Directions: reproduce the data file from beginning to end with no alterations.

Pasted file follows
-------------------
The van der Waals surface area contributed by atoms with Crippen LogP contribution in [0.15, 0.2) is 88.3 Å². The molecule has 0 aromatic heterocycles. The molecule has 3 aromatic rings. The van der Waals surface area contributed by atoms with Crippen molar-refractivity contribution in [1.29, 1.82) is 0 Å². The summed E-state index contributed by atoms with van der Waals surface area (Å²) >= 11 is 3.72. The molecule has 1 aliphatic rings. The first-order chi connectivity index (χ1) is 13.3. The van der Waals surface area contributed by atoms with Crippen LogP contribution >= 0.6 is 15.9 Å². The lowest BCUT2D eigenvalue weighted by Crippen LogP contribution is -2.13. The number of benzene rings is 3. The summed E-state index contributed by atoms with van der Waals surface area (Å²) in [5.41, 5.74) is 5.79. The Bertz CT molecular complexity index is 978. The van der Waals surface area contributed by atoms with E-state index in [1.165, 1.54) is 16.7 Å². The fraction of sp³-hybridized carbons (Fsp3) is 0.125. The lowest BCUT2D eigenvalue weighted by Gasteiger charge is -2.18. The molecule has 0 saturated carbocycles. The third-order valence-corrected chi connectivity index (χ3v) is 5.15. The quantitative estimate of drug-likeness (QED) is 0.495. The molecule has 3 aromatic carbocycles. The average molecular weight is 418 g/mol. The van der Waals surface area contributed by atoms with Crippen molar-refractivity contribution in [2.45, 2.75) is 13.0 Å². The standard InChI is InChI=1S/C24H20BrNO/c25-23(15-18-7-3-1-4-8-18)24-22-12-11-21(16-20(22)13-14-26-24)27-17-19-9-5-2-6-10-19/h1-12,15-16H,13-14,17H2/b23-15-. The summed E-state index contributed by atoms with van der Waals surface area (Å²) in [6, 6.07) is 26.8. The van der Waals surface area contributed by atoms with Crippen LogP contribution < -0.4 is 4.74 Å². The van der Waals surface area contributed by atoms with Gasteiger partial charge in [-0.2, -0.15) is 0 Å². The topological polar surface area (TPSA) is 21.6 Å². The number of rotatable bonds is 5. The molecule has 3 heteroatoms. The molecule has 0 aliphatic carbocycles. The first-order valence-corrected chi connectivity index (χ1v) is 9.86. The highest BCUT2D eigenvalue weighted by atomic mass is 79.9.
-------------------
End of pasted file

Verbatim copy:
The van der Waals surface area contributed by atoms with Crippen LogP contribution in [0.15, 0.2) is 88.3 Å². The molecule has 0 aromatic heterocycles. The molecule has 3 aromatic rings. The van der Waals surface area contributed by atoms with Crippen molar-refractivity contribution in [1.29, 1.82) is 0 Å². The summed E-state index contributed by atoms with van der Waals surface area (Å²) >= 11 is 3.72. The molecule has 1 aliphatic rings. The first-order chi connectivity index (χ1) is 13.3. The van der Waals surface area contributed by atoms with Crippen LogP contribution >= 0.6 is 15.9 Å². The lowest BCUT2D eigenvalue weighted by Crippen LogP contribution is -2.13. The number of benzene rings is 3. The summed E-state index contributed by atoms with van der Waals surface area (Å²) in [5.41, 5.74) is 5.79. The Bertz CT molecular complexity index is 978. The van der Waals surface area contributed by atoms with E-state index in [1.165, 1.54) is 16.7 Å². The fraction of sp³-hybridized carbons (Fsp3) is 0.125. The lowest BCUT2D eigenvalue weighted by Gasteiger charge is -2.18. The molecule has 0 saturated carbocycles. The third-order valence-corrected chi connectivity index (χ3v) is 5.15. The quantitative estimate of drug-likeness (QED) is 0.495. The molecule has 3 aromatic carbocycles. The average molecular weight is 418 g/mol. The van der Waals surface area contributed by atoms with Crippen molar-refractivity contribution in [2.45, 2.75) is 13.0 Å². The standard InChI is InChI=1S/C24H20BrNO/c25-23(15-18-7-3-1-4-8-18)24-22-12-11-21(16-20(22)13-14-26-24)27-17-19-9-5-2-6-10-19/h1-12,15-16H,13-14,17H2/b23-15-. The summed E-state index contributed by atoms with van der Waals surface area (Å²) in [6, 6.07) is 26.8. The van der Waals surface area contributed by atoms with Crippen LogP contribution < -0.4 is 4.74 Å². The van der Waals surface area contributed by atoms with Gasteiger partial charge in [-0.2, -0.15) is 0 Å². The topological polar surface area (TPSA) is 21.6 Å². The number of rotatable bonds is 5. The molecule has 3 heteroatoms. The molecule has 0 aliphatic carbocycles. The first-order valence-corrected chi connectivity index (χ1v) is 9.86. The highest BCUT2D eigenvalue weighted by atomic mass is 79.9.